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Grow your super by making extra contributions
Super remains one of the best ways to save for your retirement due to the tax concessions it offers.
Relying solely on your employer’s super guarantee contributions may not be enough to provide you with a comfortable retirement. By contributing extra money to your super, your super balance will grow more quickly, giving you more money to enjoy in retirement.
You can ask your employer to set aside some money from your before-tax salary and put it directly into your super.
What are the benefits?
What are the limits to salary sacrificing?
There is no limit, however contribution caps are in place restricting the amount of money that can be salary sacrificed into super before additional tax is payable. The concessional cap is $27,500 and includes your employer's compulsory super contributions. If you exceed the cap, the excess will be taxed as income in your hands and you have a choice of either having those contributions returned or added to your non concessional cap.
Some things you may need to consider
Salary sacrificing into super may not suit everyone. You should consider some of the possible impacts:
Any contributions you make to super with your after-tax money are classified as either non-concessional or concessional contributions. The main differences between the two different types of after-tax contributions are:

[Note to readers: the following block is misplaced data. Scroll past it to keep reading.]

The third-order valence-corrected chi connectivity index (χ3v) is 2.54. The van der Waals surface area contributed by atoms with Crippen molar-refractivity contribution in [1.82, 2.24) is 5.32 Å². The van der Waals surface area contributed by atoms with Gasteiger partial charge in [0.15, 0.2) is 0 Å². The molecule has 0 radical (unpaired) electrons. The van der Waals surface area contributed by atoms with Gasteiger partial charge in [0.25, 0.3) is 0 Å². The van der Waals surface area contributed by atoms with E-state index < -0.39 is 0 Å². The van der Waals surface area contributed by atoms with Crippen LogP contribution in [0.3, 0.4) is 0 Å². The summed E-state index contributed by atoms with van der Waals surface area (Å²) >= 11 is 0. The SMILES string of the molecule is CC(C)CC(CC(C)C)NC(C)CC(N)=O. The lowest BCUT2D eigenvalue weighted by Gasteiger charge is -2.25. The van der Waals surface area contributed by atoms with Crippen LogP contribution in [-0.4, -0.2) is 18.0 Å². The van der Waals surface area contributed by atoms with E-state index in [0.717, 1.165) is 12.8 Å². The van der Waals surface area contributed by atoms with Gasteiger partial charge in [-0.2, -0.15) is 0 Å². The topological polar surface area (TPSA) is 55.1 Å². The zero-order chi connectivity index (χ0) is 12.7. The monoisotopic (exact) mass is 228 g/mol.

If you make a contribution to super with your after-tax money and then claim a tax deduction for the amount you contributed, it is classified as a concessional contribution. Concessional contributions are taxed at 15 per cent in your super fund.
If you make a contribution with your after-tax money and do not claim a tax deduction for the amount you contributed, it is classified as a non-concessional contribution. These contributions are not taxed in the super fund.
The co-contribution scheme was introduced by the Government to encourage and boost the super savings of low income earning Australians. If you are eligible, you can have your personal contributions matched up to a maximum of $500.
You may be eligible for the co-contribution if all of the following apply:
To take advantage of the government’s matching, you can contribute up to $500 into super as a personal after-tax contribution where your total income is less than $41,112. The co-contribution reduces for incomes over this threshold and ceases for incomes above $56,112.
You may want to speak to your financial adviser before deciding to make extra contributions to super. If you don't have an adviser, we can help you find one.
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